The Avengers manage their best issues up to this point, with the introduction of the Vision and another tussle with the recently introduced Ultron. The android (or, more accurately, “synthezoid”) Vision has to rebel against his creator in order to establish his “humanity,” and then when the Avengers consider him for membership, he learns whether an artificial man can gain acceptance among humans. John Buscema’s art is in top form in these two issues, ranging from the Vision’s eerie, humanoid-but-inhuman form on the first page to a splash panel of him shedding a tear on the last.
We get some excellent forward momentum in this two-parter. The Green Goblin’s identity had been a mystery since his debut a few years earlier, and here we finally learn that he’s Norman Osborn, father of Peter’s new classmate Harry Osborn. But not only does Peter learn who the Goblin is—the Goblin also becomes the first person to learn that Peter Parker is Spider-Man. The shared secret and personal connection add layers to their conflict that were unique among Spidey villains, instantly catapulting the Green Goblin to the top tier of foes. And what’s especially great is how, in the end, Spider-Man insists on showing compassion for his enemy, despite the greater threat he now poses.
The FF are at their cosmic best in this classic three-parter, in which Lee and Kirby’s imaginations are firing on all cylinders. Galactus arrives to eat the planet, and the Fantastic Four must figure out how to defeat a being so powerful that they’re nearly insignificant by comparison. The Silver Surfer debuts with his own little arc of a servant choosing to rebel against his master, and he introduces tension in the Thing’s relationship with Alicia Masters. The fate of the world is at stake like never before, but Lee and Kirby never neglect their characters.
It’s hard not to recognize elements of the first Spider-Man movie in this extra-sized issue. The Green Goblin regains his memory, putting Spider-Man’s life—and secret identity—in jeopardy. A highlight is a tense dinner scene in which Norman Osborn, using only semi-polite conversation, pokes and prods at Peter, taunting him while Mary Jane, Gwen, and Harry remain mostly oblivious to the conflict unfolding before them. The issue takes what happened in the previous Green Goblin two-parter and builds on it for an even stronger story.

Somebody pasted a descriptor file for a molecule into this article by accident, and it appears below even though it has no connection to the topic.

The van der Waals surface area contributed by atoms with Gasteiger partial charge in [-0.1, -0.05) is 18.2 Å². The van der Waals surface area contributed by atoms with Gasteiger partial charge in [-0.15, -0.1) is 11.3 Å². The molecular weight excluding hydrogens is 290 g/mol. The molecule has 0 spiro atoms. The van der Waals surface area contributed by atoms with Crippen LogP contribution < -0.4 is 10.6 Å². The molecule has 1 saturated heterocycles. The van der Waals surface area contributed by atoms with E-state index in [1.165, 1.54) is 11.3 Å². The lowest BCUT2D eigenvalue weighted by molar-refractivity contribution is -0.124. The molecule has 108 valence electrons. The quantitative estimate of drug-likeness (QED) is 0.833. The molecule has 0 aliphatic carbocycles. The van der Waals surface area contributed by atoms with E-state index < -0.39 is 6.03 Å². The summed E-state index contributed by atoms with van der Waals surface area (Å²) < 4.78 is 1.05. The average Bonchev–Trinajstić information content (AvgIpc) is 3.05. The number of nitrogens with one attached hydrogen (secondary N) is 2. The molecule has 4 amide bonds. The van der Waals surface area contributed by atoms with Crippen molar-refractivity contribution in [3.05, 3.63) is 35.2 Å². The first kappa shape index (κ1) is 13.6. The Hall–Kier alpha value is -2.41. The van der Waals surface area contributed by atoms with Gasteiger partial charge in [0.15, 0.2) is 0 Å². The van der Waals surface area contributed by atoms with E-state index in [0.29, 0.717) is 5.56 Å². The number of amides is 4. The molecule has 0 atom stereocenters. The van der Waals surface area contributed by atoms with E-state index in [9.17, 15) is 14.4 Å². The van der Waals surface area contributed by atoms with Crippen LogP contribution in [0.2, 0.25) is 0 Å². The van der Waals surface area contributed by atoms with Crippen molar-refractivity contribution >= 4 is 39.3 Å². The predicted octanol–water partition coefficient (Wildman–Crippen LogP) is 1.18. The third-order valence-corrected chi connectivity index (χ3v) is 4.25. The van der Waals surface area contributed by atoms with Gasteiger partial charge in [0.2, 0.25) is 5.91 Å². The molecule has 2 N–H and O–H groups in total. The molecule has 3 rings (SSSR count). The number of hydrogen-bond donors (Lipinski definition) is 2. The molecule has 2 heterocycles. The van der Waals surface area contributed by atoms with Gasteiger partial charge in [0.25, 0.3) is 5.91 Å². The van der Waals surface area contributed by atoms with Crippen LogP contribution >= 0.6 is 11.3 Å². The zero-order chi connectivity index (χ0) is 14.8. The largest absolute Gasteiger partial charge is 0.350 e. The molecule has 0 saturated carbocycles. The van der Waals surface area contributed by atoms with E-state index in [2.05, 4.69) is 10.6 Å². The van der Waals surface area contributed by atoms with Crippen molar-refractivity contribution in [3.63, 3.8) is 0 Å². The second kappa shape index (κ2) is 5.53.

Spidey fails, losing a role model for the second time in his young life and learning another harsh lesson about the importance of responsibility. What starts as a solid Doctor Octopus story becomes a classic when Capt. George Stacy gets caught in the crossfire—while performing his own heroic act, no less. The last two pages display more sincere emotion than most entire storylines from this era, and it succeeds because Stan Lee & Co. had put in the hard work over the previous few years’ worth of Spider-Man stories, building strong relationships between Peter Parker, Gwen Stacy, and Capt. Stacy.
The Galactus Trilogy may be the more famous story, but I say this is the better one—indeed, the best of this five-year increment. More than any other issue in the Lee-Kirby era, it expertly grounds big sci-fi spectacle in a very human story—specifically, an envious nobody learning about heroism by spending a day in the Thing’s skin (or rocks, I guess) during Mr. Fantastic’s first voyage to the Negative Zone. It’s everything the Fantastic Four of any era should aspire to be, and it achieves it without any of the usual fisticuffs.